Ahead of a visit to Canada next week by German Chancellor Olaf Scholz, German and Canadian business groups have issued a joint statement calling for a stronger partnership between their two countries on liquefied natural gas, hydrogen and critical minerals.
Germany has been looking for ways of reducing its Russian energy imports as tensions have risen over Moscow’s invasion of Ukraine. But Canada’s ability to help replace that Russian supply is limited, because this country currently has no operational export terminals for LNG.
“In the short term, Europe needs to wean itself from its dependence on Russian energy and increase its imports of energy products, especially LNG, from other suppliers,” the joint statement says. “Currently, global LNG supply is limited, as is Europe’s capacity to import it. By speeding up the deployment of Canadian LNG export facilities, Canada can help keep European industry running and households warm.”
The statement was issued by the Business Council of Canada, the Canadian Chamber of Commerce, the Canadian German Chamber of Industry and Commerce, and a group of four German business associations called the Transatlantic Business Initiative.
Volker Treier, chief executive of foreign trade for the Association of German Chambers of Industry and Commerce, one of the groups represented by the Transatlantic Business Initiative, said Germany is prepared to pay significantly more for energy to keep its industry running. “We need to diversify in Germany, primarily in terms of energy supply,” he said.
Economic relations between Canada and Germany have historically not been a priority for either country, Mr. Treier added. Canada is Germany’s 31st-largest trading partner. In 2021, the volume of trade between the two countries was €16.2-billion. That’s roughly equivalent to the volume of trade between Germany and Australia.
Germany currently has a positive trade balance with Canada: €10-billion of exports, offset by €6.2-billion in imports. The European country mainly exports cars and car parts to Canada, as well as machinery and pharmaceutical goods. Its Canadian imports are almost exclusively metal ores and metals.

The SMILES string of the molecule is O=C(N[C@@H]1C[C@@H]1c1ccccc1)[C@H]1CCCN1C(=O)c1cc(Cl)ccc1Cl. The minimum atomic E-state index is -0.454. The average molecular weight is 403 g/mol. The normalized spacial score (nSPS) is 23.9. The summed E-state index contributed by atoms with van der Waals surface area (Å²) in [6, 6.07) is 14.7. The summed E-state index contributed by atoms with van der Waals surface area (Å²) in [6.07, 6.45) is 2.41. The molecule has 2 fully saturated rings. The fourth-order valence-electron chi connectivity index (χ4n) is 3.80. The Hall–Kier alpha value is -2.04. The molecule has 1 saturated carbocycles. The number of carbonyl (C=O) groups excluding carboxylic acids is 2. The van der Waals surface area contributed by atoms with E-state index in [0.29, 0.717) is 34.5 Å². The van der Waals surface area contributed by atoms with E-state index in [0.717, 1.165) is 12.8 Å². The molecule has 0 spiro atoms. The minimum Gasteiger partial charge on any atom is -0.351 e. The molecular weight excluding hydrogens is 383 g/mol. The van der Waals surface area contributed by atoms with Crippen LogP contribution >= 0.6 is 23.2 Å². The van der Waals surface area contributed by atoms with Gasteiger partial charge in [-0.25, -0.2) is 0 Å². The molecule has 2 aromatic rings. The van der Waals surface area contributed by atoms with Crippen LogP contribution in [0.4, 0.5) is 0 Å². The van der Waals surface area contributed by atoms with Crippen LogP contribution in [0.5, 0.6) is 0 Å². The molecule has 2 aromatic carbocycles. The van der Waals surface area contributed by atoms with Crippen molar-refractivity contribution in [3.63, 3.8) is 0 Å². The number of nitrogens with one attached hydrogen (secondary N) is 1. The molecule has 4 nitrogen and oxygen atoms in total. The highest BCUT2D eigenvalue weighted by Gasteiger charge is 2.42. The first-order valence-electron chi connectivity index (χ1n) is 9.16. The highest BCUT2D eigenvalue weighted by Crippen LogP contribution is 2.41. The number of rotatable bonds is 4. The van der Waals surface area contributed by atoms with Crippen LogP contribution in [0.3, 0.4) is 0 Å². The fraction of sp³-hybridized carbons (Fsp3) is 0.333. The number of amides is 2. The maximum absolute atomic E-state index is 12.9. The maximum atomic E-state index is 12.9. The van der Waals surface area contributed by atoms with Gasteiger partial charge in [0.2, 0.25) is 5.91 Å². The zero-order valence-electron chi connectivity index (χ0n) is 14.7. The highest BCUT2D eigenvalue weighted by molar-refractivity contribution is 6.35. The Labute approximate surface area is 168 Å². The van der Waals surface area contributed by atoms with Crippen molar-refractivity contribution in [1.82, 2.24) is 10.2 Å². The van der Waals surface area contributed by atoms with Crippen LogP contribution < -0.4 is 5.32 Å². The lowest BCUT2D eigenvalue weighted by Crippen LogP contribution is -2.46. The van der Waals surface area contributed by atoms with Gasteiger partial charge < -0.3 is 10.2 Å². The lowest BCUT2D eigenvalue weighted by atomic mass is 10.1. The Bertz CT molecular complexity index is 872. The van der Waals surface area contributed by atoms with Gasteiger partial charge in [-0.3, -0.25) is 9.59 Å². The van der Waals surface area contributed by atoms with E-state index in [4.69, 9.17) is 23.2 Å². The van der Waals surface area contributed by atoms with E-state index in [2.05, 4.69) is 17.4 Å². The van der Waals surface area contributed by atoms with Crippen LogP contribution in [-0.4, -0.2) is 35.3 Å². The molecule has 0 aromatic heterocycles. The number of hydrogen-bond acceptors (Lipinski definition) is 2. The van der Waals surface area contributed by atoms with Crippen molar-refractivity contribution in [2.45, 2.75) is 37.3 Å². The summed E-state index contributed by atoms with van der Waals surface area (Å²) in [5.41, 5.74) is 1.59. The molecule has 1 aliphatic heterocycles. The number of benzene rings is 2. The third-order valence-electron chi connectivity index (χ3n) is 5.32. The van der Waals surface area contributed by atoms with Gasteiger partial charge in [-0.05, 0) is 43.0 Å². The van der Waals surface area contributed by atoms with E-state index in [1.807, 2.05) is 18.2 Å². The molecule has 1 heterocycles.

“There is still a lot of room for improvement in terms of trading volume,” Mr. Treier said. “Chancellor Scholz’s trip is overdue.“
The joint statement also calls on Germany and Canada to work together to enable future Canadian exports of hydrogen, which produces no harmful emissions when used for energy. Increased adoption of hydrogen fuel, the business groups argue, would help Canada and Europe meet their climate targets.
“While markets for renewable and low-carbon hydrogen are still in their infancy, increased Canada-Germany cooperation has the potential to accelerate the hydrogen market ramp-up in both countries and support international hydrogen trade,“ the statement says.
The German government announced last week that, during Mr. Scholz’s visit to Canada, he and Prime Minister Justin Trudeau will sign an agreement to jointly explore the production of hydrogen fuel in Canada for export to Germany.
Mr. Scholz will be in Canada from Aug. 21 to 23, and the two heads of government will sign the hydrogen accord during a stop in Stephenville, N.L. The Chancellor will be accompanied on his trip by Germany‘s federal Minister for Economic Affairs and Climate Protection, Robert Habeck, and a business delegation.
According to two sources, the CEO of turbine manufacturer Siemens Energy, Christian Bruch, will be part of the delegation. The Globe is not identifying the sources because they were not authorized to speak for the company.
Siemens operates a plant near Montreal where a turbine for Nord Stream 1, the pipeline that carries natural gas from Russia to Northern Germany, was recently repaired. At the urging of Germany and other European countries, who feared disruptions to gas supplies, Canada issued a special exception to its sanctions against Moscow in order to allow the turbine and others like it to be returned to Russia. The device continues to be a focal point of an international dispute over sanctions and Russian energy.
The German delegation will also include a representative from Voith, a supplier of equipment for hydroelectric plants, as well as representatives of companies from Germany’s energy production, automotive and chemical sectors.
In their statement, the business groups say the Chancellor’s trip should also be used to explore how realistic it would be to increase rare mineral mining in Canada, and what doing so would cost.
Germany and the European Union are trying to diversify their supplies of critical minerals, and to build resilient and sustainable supply chains with trusted and reliable partners, the statement says.
“Mining minerals will be much more expensive in Canada than in Russia or China, but German industry is willing to pay higher prices in exchange for co-operation with a like-minded country,” Mr. Treier said.
The federal government said in its 2022 budget that it is prepared to spend $3.8-billion to fund the critical minerals industry over the next eight years.
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